June 14th is now an important date in British history. The day of the great fire. On a smaller scale that the Great Fire of London, though killing perhaps a dozen times as many people. And a public spectacle that shocked us all with an immediacy that the earlier event lacked, shown live on TV. Though the TV pictures showed nothing of the true horror of people being burnt alive inside their homes.

Several of my friends had connections with Grenfell Tower. It was where one had lived for several years when he first came to London, and I think one of my Facebook Friends – who I didn’t know personally – was a resident and a victim.

When I woke to the news at 7 am I thought briefly about whether I should go there. It was obviously a huge news story, but it would be a couple of hours before I could be there, and I was sure there would be many others covering it. And it isn’t the kind of news I feel particularly well equipped to cover, either in terms of lenses or personality and I don’t have the kind of direct links for getting the story out that you need for a major incident. The kind of story of it I would be interested in too would require a long-term commitment, making contacts, getting to know people in the community and going day after day, and I wasn’t ready to give that. I thought that going there I would just be in the way, and stayed home.

Some of my photographer friends were there even while I was still in bed, woken by calls to cover the event or ealy risers who switched on the radio, heard the news, picked up their cameras and jumped on their bikes. Had I been younger and closer I might have done the same. Others I know rushed there as volunteers to see what they could do to help, and some remained going there day after day – and I followed their reports on Facebook.

It was three days after the event that I first walked close enough to see the blackened tower, going to pay my respects at the shrine outside Notting Hill Methodist. The media were still there behind the police tape sealing off a large area around but I didn’t really feel one of them, I was there as a human being, not a journalist, though I did take a few pictures and sent some to my agency who I knew wanted them.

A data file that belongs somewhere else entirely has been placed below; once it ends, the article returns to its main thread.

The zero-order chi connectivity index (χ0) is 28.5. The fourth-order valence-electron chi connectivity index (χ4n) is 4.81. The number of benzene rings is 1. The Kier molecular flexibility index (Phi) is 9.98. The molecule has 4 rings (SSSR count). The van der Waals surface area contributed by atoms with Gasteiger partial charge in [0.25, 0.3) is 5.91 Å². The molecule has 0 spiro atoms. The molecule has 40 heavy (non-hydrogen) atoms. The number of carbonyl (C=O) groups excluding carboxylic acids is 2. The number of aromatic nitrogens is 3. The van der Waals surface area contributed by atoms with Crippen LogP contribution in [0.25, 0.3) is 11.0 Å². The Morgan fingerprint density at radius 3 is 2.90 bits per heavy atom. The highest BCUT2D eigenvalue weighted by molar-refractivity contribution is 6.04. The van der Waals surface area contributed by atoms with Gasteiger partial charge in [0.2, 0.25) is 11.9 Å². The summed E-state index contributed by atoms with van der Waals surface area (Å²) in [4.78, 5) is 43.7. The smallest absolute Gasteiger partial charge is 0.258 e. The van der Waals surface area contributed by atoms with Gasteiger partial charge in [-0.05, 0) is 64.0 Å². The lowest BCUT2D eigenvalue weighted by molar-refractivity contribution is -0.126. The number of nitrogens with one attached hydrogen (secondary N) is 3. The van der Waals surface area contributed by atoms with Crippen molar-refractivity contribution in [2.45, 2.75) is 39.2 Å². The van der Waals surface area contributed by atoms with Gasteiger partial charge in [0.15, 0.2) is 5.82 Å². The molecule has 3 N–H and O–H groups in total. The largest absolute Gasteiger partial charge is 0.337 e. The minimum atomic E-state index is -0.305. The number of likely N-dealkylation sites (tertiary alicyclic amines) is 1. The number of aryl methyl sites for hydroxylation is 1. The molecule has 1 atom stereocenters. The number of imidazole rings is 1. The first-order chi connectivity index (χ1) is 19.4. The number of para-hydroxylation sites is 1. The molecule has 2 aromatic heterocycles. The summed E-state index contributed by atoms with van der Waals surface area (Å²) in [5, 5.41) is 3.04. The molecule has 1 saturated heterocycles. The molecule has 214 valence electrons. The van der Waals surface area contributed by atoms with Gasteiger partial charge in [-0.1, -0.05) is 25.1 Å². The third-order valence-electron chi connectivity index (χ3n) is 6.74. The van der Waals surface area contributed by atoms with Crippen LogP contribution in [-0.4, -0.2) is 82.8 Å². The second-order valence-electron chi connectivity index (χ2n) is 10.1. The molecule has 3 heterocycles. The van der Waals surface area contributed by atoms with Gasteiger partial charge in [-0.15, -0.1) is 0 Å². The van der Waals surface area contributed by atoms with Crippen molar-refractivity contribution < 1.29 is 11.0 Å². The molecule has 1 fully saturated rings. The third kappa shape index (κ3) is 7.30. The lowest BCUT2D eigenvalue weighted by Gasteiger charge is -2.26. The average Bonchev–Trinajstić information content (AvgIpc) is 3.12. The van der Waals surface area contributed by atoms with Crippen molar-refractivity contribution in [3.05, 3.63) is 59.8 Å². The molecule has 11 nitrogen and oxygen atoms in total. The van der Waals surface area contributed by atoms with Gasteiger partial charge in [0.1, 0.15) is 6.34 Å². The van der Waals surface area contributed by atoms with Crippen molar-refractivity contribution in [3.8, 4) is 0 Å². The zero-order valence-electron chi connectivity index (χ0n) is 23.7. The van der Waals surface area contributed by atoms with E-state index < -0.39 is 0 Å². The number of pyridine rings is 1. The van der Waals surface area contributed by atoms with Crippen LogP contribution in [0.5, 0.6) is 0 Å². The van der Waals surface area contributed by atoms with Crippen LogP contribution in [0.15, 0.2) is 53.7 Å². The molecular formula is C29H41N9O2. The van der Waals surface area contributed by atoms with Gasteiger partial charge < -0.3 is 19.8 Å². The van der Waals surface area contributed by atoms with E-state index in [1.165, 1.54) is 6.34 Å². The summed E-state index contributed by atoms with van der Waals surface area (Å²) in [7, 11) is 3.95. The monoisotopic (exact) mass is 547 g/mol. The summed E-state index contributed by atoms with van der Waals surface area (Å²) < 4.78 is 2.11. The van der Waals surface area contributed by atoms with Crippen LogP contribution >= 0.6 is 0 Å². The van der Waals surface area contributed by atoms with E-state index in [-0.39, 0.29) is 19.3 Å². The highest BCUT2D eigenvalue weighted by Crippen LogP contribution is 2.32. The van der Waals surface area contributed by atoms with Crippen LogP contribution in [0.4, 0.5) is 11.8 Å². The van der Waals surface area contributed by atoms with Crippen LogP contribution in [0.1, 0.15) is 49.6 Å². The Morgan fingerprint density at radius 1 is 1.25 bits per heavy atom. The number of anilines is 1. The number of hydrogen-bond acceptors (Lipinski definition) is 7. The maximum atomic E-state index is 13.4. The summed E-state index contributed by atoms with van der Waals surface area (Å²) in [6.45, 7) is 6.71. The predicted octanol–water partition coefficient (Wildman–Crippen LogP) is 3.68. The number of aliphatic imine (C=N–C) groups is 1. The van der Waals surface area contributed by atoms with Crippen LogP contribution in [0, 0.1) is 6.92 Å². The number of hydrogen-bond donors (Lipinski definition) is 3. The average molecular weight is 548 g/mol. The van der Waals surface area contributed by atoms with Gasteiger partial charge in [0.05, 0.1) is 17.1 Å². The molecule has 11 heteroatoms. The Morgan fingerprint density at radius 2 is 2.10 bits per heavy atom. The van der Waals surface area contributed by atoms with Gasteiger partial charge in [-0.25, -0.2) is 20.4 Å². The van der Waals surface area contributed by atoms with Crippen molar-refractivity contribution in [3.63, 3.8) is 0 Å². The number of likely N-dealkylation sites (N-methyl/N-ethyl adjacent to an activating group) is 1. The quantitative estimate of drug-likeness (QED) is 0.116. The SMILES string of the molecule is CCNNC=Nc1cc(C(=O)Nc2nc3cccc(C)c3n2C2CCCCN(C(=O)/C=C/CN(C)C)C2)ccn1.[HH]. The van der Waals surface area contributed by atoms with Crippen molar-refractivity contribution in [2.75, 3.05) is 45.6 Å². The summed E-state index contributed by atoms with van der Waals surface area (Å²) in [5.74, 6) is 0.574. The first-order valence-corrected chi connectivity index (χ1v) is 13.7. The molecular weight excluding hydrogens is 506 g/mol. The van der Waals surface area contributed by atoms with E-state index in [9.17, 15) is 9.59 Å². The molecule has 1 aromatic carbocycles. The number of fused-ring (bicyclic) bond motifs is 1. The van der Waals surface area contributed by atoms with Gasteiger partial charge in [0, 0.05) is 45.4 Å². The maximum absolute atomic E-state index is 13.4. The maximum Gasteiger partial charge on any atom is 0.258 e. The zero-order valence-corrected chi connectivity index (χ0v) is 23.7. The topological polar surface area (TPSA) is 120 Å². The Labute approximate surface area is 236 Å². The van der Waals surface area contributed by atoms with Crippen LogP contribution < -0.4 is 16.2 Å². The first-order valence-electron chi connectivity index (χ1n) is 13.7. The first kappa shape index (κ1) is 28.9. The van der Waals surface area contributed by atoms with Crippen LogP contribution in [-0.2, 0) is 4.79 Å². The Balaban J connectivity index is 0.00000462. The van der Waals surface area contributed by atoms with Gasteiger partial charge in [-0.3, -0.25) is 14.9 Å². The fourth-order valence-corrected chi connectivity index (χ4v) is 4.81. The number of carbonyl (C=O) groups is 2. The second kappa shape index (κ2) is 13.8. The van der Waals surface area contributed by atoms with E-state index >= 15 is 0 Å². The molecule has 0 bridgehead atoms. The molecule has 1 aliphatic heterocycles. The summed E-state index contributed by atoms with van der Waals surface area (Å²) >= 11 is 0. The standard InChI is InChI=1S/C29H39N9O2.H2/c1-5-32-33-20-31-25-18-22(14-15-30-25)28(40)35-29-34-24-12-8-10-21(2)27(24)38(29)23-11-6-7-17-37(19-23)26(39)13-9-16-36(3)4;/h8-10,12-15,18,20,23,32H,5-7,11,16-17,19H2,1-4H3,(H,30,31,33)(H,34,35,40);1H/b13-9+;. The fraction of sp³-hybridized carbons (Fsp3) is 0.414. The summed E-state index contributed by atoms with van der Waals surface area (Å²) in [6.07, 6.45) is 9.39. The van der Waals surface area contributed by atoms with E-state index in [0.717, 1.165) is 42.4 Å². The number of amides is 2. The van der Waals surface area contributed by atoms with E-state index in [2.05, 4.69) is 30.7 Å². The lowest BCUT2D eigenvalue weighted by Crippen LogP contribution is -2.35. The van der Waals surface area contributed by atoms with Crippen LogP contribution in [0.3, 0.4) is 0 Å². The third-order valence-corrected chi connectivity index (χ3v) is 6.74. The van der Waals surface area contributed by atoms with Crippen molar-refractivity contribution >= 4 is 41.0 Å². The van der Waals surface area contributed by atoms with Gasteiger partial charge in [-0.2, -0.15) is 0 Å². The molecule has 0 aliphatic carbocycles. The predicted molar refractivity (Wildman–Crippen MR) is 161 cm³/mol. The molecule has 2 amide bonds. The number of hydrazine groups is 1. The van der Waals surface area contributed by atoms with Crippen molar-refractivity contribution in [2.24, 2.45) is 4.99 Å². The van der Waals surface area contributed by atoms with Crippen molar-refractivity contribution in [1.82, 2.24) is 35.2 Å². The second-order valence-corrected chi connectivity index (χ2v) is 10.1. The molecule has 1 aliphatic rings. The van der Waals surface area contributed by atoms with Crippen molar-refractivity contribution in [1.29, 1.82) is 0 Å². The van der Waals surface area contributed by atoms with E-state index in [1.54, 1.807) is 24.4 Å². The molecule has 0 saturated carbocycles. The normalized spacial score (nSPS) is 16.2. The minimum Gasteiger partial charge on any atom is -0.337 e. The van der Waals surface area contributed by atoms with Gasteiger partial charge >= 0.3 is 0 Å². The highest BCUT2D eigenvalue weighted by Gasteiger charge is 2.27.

The evening before my visit I’d photographed a protest about Grenfell, beginning at the Home Office, after which most of those present marched to Downing St. There were speeches from a man who was announced as a local councillor but I think was just a local resident who seemed obviously still in shock, describing how he had seen people buring in their homes and jumping to their death, holding a square of the flammable panels which had spread the flames rapidly up the building (we learnt later it was not intended for use on high buildings and had been installed without the proper fire gaps.)

And Matt Wrack, General Secretary of the Fire Brigades Union, spoke about how cuts had inhibited the ability of firefighters to deal with events such as this, and that the system of fire inspection had been deliberately made less rigorous to allow councils such as the Royal Borough of Kensington and Chelsea to save money on making necessary modifications. Again later we heard the TMO they set up to administer their council properties had deliberately employed an inspector who would not insist on proper measures as a way of cutting their costs.

And on the Saturday when I returned from visiting Grenfell, I found Class War holding a brief protest at Downing St.

A day or two ago, an official inquiry – not the Grenfell inquiry – came out with an interim report about fire safety, having taken evidence from over 300 interested people and bodies – and is continuing its work. But many see such official inquiries as a way of putting off action and of sweeping issues under the carpet.

If you want to know the truth about the fire and its causes, read The Truth about Grenfell Tower: A Report by Architects for Social Housing, (PDF available here: The Truth about Grenfell Tower) which was published 5 weeks after the fire (it does start with one small error – the fire began in the early morning of 14th June and so was actually on a Wednesday.)  It is a remarkable report and although not definitive (and there are some pertinent comments at the end by Robert Singer) it does I think make the major issues clear.  And if a small – if expert – group like ASH can produce this in a few weeks, surely we should have a full official report – and proceedings beginning in the courts – over six months after the tragedy.

‘Never Again’.

But it will happen again unless we bring back proper fire safety inspections and provide
safe housing for those who live in social housing and if the government continue to make
profit take priority over the safety of people.

Justice for Grenfell Downing St protest
Justice for Grenfell Ministry protest


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